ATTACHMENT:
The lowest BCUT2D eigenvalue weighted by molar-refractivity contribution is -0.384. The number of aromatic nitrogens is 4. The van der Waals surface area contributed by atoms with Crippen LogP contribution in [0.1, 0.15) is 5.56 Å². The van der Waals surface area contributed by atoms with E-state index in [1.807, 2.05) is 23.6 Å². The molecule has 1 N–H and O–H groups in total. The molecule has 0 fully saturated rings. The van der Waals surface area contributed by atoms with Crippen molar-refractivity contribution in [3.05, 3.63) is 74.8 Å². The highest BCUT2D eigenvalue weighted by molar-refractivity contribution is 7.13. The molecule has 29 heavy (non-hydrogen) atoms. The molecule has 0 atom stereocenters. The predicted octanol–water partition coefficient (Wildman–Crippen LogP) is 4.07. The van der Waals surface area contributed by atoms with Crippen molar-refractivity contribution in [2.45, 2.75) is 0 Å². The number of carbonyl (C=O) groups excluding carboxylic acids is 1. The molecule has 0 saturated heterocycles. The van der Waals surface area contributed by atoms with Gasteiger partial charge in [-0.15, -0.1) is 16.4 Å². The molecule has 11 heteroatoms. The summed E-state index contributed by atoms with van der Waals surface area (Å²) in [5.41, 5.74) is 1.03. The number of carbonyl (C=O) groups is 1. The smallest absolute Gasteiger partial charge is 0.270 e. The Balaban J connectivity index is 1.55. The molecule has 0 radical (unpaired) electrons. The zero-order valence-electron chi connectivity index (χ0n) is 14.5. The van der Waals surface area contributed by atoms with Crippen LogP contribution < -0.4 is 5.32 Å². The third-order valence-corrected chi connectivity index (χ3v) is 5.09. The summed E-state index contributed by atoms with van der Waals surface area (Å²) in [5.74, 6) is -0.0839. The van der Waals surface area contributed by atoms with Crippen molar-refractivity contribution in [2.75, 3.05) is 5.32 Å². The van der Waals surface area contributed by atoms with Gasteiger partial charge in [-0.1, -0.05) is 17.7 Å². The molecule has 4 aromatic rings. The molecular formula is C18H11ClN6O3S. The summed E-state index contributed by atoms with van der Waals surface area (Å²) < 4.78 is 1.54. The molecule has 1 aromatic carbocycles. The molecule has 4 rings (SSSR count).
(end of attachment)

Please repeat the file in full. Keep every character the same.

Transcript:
The lowest BCUT2D eigenvalue weighted by molar-refractivity contribution is -0.384. The number of aromatic nitrogens is 4. The van der Waals surface area contributed by atoms with Crippen LogP contribution in [0.1, 0.15) is 5.56 Å². The van der Waals surface area contributed by atoms with E-state index in [1.807, 2.05) is 23.6 Å². The molecule has 1 N–H and O–H groups in total. The molecule has 0 fully saturated rings. The van der Waals surface area contributed by atoms with Crippen molar-refractivity contribution in [3.05, 3.63) is 74.8 Å². The highest BCUT2D eigenvalue weighted by molar-refractivity contribution is 7.13. The molecule has 29 heavy (non-hydrogen) atoms. The molecule has 0 atom stereocenters. The predicted octanol–water partition coefficient (Wildman–Crippen LogP) is 4.07. The van der Waals surface area contributed by atoms with Crippen molar-refractivity contribution in [2.45, 2.75) is 0 Å². The number of carbonyl (C=O) groups excluding carboxylic acids is 1. The molecule has 0 saturated heterocycles. The van der Waals surface area contributed by atoms with Gasteiger partial charge in [-0.15, -0.1) is 16.4 Å². The molecule has 11 heteroatoms. The summed E-state index contributed by atoms with van der Waals surface area (Å²) in [5.41, 5.74) is 1.03. The number of carbonyl (C=O) groups is 1. The smallest absolute Gasteiger partial charge is 0.270 e. The Balaban J connectivity index is 1.55. The molecule has 0 radical (unpaired) electrons. The zero-order valence-electron chi connectivity index (χ0n) is 14.5. The van der Waals surface area contributed by atoms with Crippen LogP contribution < -0.4 is 5.32 Å². The third-order valence-corrected chi connectivity index (χ3v) is 5.09. The summed E-state index contributed by atoms with van der Waals surface area (Å²) in [5.74, 6) is -0.0839. The van der Waals surface area contributed by atoms with Crippen molar-refractivity contribution in [2.75, 3.05) is 5.32 Å². The van der Waals surface area contributed by atoms with Gasteiger partial charge in [-0.1, -0.05) is 17.7 Å². The molecule has 4 aromatic rings. The molecular formula is C18H11ClN6O3S. The summed E-state index contributed by atoms with van der Waals surface area (Å²) < 4.78 is 1.54. The molecule has 1 aromatic carbocycles. The molecule has 4 rings (SSSR count).